Even cynical romantics, with a set of unrealistic expectations for a relationship, can see the power of choosing to believe in ‘possibility’.
A close female friend of mine recently met a man on a dating site who, after a few long Skype calls and a couple of dates, told her that she was ‘the one’ that he’d been waiting to meet, declared his undying love, and talked about the likely date of the marriage that he was already planning, and the steps that they could take to move in together as soon as possible.
All this took place in the space of around a month. She was cautiously delighted; she really liked him, and all the signals indicated he was genuine and sincere. His back-story added up, he worked in the caring profession, and lived not far from her. Even after some judicious on line checking out, she could not find any apparent holes in his story, or skeletons in his closet.
She’s a grown up and intelligent woman, with a history of ‘challenging’ relationships, who had pretty much given up on the idea of ever meeting anyone it could actually work out with. She had signed up for this website with very few expectations. This particular guy was the first who had responded to her, although she’s very easy on the eyes, is a wonderfully caring, and a funny person to boot. When we met for a coffee to talk over this extraordinary turn of events, I was feeling a bit anxious for her whether this was all a bit too good to be true. She explained that she’d decided the best way forward was a kind of cautious suspension of her natural skepticism; and that no matter how good things seemed, it was wise to delay certain things for a few months. Such as, moving in together or in any way compromising her ability to return to her own place in case, for whatever reason, it all went pear shaped. That gave me some comfort.
Other than that, her plan was to let it unfold with willingness to believe in the possibility that really good things can happen in the love arena, however unlikely and unexpected. In any case, she reasoned, the worst-case scenario with her cautiously optimistic approach, if it didn’t work out, would be having had a lovely time with a great bloke. No damage done. This option seemed far better than the alternative approach, which I could all too easily imagine myself having, of refusing to accept even the possibility that it might be real, because encounters like this only happen in the movies etc.; a self-fulfilling prophecy which could only result in two things; the loss of a potentially great relationship, and in the meantime having a miserable lonely life!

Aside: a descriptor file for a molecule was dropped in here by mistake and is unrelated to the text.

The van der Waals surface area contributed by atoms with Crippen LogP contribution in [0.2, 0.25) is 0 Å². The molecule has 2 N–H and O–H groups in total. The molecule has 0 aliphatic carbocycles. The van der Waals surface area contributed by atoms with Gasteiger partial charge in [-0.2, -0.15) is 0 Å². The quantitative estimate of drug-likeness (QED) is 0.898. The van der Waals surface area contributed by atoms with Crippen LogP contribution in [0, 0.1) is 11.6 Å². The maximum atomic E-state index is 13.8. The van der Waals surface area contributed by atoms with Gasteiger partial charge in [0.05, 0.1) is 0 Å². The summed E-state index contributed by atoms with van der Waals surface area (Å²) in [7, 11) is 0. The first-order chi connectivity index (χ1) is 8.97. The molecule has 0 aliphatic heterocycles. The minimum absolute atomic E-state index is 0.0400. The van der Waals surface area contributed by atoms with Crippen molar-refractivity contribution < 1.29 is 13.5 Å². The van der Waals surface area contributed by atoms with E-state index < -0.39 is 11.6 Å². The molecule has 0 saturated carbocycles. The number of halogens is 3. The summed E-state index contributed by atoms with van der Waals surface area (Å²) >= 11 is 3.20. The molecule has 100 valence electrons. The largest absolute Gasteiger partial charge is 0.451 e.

Meanwhile, I was astonished by her new man’s apparent capacity for optimism and his belief in the possibility of love, under however unlikely circumstances. He felt sure that he had met a woman who was ‘right’ for him, and had bypassed any ‘reasons’ in his mind why that shouldn’t really be possible. I realized that, when it comes to relationships, I’ve been carrying around a whole bag of negative expectations which I now think have been at the heart of why, especially in recent years, relationships haven’t ‘worked out’ for me. At any indication of difficulty or conflict with a partner, the part of me that expects the worst, and can’t imagine that anyone could really love me anyway, has kicked in and I have quit before I got fired; walked (or run!) away rather than doing the work that could have resolve any of those inevitable issues which come up in relationship. Perhaps I was what could be called a ‘cynical romantic’, with a set of unrealistic expectations from a relationship, and a secret determination to be disappointed. A deadly combination in the world of love!
My friend’s new admirer has shown me the power of choosing to believe in possibility. So, the next time I meet someone that I feel really good with, I’ll try to shut up the part of my head that wants to analyze everything and paralyze my capacity to give my best to making it work. Instead, I will focus on the positives and believe we can sort out any difficulties, if and when they arise. It doesn’t mean I’m going to fall for a fantasy or have to give up being cautious to an extent that seems right for any adult. But I have a new sense that if I choose to completely believe in at least the possibility, I can have, and deserve, the best relationship for me, at least the best has a chance of happening. And the worst? I’ve no need to worry about that, because I know I can handle it. What have I got to lose, except maybe the illusory ‘safety’ of being alone?
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